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Detective Carella of the 87th Precinct is called to a murder scene where he finds a young blonde beauty whose body has been repeatedly slashed with a paring knife.  Finding a box full of erotic letters leads him to the woman's married love, but that lead soon crashes when the lover is gunned down in front of his apartment building, meaning there are now two homicides to solve.  And when Carella's own father is murdered in a robbery gone bad, he has to trust that another precinct will solve the case while he continues to pursue the string of sordid murders in his own.

McBain has masterfully woven a double plot into one cliffhanging novel.  While swimming in a sea of sexual greed and perversion in his own case, he keeps tabs on the senseless drug related case of his father.  Also woven into the novel is the is the chilling expertise of police negotiators.  This novel has so much going on the reader has to constantly pay attention to the action, not wanting to miss anything.  Another winner in this enticing series of the 87th Precinct.

Over His Dead Body by Leslie Glass

Publisher: Ballantine Books  ISBN: 0345448022

Reviewed by Stephanie Padilla, New Mystery Reader

Cassie, a Long Island housewife of a rich and successful businessman spends her time tending her garden and mediocre home.  While her husband’s away for business, she decides to have a face-lift, hoping to pump some romance back into her dead marriage.  But when her husband comes home unexpectedly and sees her tattered and not quite healed face, he has a stroke and ends up in a coma.  Cassie soon discovers some horrible secrets; he was planning to divorce her and make sure she was left with not a dime, he was being investigated by the IRS, and he and his mistress had been using her identity to further ruin her.  What follows is an amusing romp of the rich and deceitful and a possible second chance for love.      

This sly and wily mystery just begs the reader to do some casting for the possible movie.  (Goldie Hawn is a sure bet for Cassie.)  And the intentional drawing of the characters into despicable and loathsome people is darkly humorous, adding greatly to this plot involving the rich, and their not as subtle as they’d like to think, lack of grace and depth.  (At least that’s what we like to tell ourselves.)  It’s a great put-down of those we love to hate, and Glass is quite successful at making us despise them even more.  A fun and amusing addition to Glass’s repertoire of suspenseful mystery fiction, this one is sure to bring a smile.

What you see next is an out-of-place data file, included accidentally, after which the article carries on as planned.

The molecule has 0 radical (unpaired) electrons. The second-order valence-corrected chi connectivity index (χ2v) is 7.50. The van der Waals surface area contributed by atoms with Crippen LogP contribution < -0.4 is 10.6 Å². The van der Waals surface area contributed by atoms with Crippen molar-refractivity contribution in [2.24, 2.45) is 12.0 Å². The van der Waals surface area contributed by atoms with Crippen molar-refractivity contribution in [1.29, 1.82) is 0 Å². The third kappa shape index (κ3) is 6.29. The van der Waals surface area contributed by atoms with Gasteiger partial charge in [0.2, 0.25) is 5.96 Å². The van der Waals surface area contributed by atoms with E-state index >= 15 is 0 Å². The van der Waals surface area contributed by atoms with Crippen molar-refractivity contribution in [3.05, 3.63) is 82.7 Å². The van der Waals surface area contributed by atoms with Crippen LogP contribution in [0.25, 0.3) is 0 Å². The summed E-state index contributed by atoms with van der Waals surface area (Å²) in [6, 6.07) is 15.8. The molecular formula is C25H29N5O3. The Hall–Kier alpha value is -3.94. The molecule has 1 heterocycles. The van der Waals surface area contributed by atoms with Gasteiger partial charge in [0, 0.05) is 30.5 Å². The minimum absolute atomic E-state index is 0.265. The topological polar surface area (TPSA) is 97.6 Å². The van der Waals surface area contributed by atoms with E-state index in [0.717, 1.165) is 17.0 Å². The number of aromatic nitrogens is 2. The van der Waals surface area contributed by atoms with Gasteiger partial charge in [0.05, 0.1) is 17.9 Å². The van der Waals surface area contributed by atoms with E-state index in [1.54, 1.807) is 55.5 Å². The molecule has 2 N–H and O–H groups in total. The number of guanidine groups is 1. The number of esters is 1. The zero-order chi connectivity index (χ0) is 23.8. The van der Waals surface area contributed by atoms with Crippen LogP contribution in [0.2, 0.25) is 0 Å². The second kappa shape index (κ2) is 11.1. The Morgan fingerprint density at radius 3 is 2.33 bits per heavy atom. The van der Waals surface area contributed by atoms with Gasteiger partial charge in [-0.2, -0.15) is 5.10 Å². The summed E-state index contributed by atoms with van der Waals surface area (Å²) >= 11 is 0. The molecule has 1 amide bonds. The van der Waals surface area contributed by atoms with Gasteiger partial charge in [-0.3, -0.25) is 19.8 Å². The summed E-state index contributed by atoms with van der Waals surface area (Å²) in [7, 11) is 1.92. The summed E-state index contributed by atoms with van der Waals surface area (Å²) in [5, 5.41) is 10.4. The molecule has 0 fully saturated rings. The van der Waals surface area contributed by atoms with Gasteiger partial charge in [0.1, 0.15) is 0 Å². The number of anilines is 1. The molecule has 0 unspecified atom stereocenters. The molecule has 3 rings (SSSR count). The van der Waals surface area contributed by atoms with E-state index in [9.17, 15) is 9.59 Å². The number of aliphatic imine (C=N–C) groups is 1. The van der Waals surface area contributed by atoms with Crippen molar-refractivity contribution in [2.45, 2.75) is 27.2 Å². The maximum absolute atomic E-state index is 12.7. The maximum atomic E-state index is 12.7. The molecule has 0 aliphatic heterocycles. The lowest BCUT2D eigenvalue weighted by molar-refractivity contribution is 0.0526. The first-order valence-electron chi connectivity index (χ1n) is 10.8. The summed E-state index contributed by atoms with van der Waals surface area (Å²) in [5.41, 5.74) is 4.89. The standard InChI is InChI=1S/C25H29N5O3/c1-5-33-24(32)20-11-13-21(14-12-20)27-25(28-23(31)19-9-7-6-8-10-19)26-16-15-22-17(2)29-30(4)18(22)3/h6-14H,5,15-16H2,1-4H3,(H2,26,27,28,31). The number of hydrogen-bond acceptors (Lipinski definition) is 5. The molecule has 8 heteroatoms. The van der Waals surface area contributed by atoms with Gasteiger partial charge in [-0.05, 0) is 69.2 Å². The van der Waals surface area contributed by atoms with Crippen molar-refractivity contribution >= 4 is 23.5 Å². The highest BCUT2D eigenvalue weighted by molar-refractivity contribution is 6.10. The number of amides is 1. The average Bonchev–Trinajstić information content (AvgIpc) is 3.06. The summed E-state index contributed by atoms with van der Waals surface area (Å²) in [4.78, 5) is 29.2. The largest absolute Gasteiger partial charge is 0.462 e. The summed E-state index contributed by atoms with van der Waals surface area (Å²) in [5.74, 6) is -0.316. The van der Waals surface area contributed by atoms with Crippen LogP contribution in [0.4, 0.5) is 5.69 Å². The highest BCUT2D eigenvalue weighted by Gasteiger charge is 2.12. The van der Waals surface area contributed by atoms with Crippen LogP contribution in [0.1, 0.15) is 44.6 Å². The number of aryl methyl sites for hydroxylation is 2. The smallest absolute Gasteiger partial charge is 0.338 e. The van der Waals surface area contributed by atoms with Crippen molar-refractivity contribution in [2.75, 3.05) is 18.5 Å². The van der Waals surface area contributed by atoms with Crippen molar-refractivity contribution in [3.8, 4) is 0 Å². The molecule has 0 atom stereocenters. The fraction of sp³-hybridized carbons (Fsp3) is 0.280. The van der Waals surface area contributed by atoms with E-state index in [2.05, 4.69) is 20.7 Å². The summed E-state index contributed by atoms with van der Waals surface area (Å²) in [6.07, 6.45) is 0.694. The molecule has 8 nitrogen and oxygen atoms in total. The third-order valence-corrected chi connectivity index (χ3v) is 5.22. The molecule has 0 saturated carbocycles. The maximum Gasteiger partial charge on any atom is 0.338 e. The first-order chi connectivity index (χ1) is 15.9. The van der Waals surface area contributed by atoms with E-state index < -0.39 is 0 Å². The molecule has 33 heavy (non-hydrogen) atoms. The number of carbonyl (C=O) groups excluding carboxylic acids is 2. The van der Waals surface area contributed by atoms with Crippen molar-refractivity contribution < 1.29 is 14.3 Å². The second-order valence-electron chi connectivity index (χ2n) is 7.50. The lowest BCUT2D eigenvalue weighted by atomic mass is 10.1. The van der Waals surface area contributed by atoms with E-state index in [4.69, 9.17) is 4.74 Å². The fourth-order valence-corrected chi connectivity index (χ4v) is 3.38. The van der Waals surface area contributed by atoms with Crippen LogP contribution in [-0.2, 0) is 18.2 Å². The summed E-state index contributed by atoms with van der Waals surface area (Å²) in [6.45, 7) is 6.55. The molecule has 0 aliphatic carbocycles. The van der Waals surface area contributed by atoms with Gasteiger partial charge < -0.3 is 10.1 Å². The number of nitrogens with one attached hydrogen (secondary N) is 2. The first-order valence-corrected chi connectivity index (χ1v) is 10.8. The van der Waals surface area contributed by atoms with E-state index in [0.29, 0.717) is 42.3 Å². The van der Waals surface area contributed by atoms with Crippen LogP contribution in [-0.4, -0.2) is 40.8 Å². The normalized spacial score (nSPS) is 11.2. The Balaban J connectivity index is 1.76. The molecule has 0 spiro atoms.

Mr. Timothy by Louis Bayard

Publisher: Perennial ISBN: 0060534222

Mr. Timothy be Louis Bayard: Reviewed by Karen Treanor, New Mystery Reader

This is a dark sequel to Dickens' "Christmas Carol" which will disturb many for its look into the slimy underbelly of Victorian London.  The author takes the reader through many strata of society, from the silk-hatted toffs to the maimed, homeless but somehow not entirely hopeless bottom layer of petty criminals, child prostitutes and the working poor. 

The premise is a strange one: it is that Timothy Cratchit did not die of his childhood affliction, but lived to grow up under the oppressive but well-meant wing of Ebenezer Scrooge; and that in an effort to find a life of his own, he takes up the post of reading tutor to the madam of a prosperous brothel. 

Tim becomes obsessive about discovering who caused the deaths of several young girls whose bodies have been dredged up by his friend Captain Gully.  The compulsion increases when Tim rescues a living victim and begins to discern the full extent of the vile trade from which Philomela has escaped.  Tim's investigation, aided by the well-named "Colin the Melodious" lead to some noble houses wherein base things happen.